Fab Abs with the Pilates Criss-Cross
I’ve been requested to post another abdominal exercise, so here goes. This is one that targets all your abdominal muscles, so it’s quite a tough one. Please read all the instructions as correct technique is everything. Good results come with good execution. Read it through once and then give it a go!
Tip for extra results: during the movements also try to draw your tummy in, think of pulling your belly button towards your spine throughout the exercise. This will help to activate your deep-lying postural muscle – the musculus transversus abdominis, which we call the T.A. We often neglect or forget this muscle, but it is so important and will give those extra positive results if you add pulling it in to all your ‘ab’ exercises.
- keep the elbows wide
- that you bring the shoulder to the opposite knee, and not the elbow
- keep the pelvis still, don’t roll from side to side
- keep the legs parallel to each other
- if you are new to exercise or you have lower back problems, do not be tempted to have the stretched leg too low, or you will put undue pressure on your back. The stronger you get, the lower the leg can go but the foot should NEVER go lower than eye height.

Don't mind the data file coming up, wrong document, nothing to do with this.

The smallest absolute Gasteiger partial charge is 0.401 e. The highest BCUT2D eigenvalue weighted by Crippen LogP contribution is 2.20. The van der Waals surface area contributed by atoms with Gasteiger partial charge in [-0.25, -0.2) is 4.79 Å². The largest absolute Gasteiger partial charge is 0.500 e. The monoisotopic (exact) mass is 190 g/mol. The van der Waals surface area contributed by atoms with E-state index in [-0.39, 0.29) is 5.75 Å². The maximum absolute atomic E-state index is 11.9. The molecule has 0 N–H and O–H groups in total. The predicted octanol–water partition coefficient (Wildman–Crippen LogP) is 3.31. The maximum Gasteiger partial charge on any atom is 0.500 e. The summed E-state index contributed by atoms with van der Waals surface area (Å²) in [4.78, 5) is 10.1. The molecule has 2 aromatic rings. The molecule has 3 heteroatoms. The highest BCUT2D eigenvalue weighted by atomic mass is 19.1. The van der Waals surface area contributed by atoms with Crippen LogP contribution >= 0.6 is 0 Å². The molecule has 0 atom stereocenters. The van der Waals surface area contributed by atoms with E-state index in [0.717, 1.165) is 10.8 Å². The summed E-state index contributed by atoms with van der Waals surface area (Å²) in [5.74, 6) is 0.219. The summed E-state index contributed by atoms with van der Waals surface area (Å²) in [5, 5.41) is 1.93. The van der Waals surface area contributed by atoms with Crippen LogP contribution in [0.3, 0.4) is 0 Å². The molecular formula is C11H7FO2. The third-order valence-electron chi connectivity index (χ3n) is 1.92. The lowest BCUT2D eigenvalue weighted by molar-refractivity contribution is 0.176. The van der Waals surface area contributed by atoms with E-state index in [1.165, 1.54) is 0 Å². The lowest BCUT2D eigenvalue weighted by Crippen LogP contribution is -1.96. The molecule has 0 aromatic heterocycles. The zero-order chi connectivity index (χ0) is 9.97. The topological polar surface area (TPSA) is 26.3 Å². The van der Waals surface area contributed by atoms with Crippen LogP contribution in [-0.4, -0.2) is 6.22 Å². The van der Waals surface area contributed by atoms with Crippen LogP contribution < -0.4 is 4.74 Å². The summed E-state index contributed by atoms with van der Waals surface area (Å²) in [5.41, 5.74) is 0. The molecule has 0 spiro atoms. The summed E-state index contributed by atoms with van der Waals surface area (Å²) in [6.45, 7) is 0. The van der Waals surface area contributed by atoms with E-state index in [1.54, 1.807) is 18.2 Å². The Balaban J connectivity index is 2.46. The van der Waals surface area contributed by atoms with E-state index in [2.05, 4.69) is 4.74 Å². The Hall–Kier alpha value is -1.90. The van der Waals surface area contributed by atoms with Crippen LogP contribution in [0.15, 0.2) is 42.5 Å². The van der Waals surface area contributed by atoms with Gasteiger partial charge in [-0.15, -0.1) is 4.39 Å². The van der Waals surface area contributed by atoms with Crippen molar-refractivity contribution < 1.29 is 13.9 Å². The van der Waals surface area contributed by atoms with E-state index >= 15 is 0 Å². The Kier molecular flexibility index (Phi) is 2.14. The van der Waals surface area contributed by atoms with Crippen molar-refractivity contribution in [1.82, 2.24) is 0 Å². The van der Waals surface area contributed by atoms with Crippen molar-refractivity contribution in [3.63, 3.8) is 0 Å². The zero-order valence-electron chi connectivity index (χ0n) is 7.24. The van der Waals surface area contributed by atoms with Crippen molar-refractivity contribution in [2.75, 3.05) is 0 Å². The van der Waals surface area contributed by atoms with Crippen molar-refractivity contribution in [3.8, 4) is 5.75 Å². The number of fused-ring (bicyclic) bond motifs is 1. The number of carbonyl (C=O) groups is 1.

Many people complain about their neck hurting when they do this type of exercise with the head off the floor, but that is usually because the head is held too low and is tilted backwards. The tiny neck muscles have to lift the head off the floor, and your head is heavy, so by tilting is backwards you are feeling tired neck muscles at the front (and you’re not using your abs properly). So get your head upright, crown to the ceiling, forehead to the opposite wall! Look straight ahead not at the ceiling. This way there is less strain on the neck muscles at the front. You may feel the muscles at the back of the neck pulling, but that is just a sign that you need a massage! You’re just stiff!
If you have a shoulder issue and can’t lift your arms above shoulder height, place the hands on your shoulders and have the elbows to the side, just under shoulder height. Still keep them wide, away from each other.
On your back, bend one knee towards your chest, bend the other one in. Keep the legs parallel to each other. (Pointing the toes can help you to control the legs better).
Place two fingers from each hand against the side of your head, you won’t need to pull on your head. Keep the elbows wide but so that you can just see them in your peripheral vision.
Breathe in, breathe out and pull the tummy in, lift the head off the floor until it is upright. Try to get the shoulder blades off the floor.
Breathe in and as you breathe out slowly rotate the upper body – bring the right elbow to the left knee, stretch the right leg out. Look along your bottom elbow. Remember to keep the elbows wide and bring the shoulder to the knee, not the elbow. Don’t rock the pelvis, and keep the legs parallel. Hold for a ‘nano’ second. And change sides – breathe in, breathe out and rotate to the other side. Hold.
Do as many as you can with good technique.
It only takes a couple of minutes at the most… you could do this every day! But 3 times a week is a good start!
Remember correct technique is essential.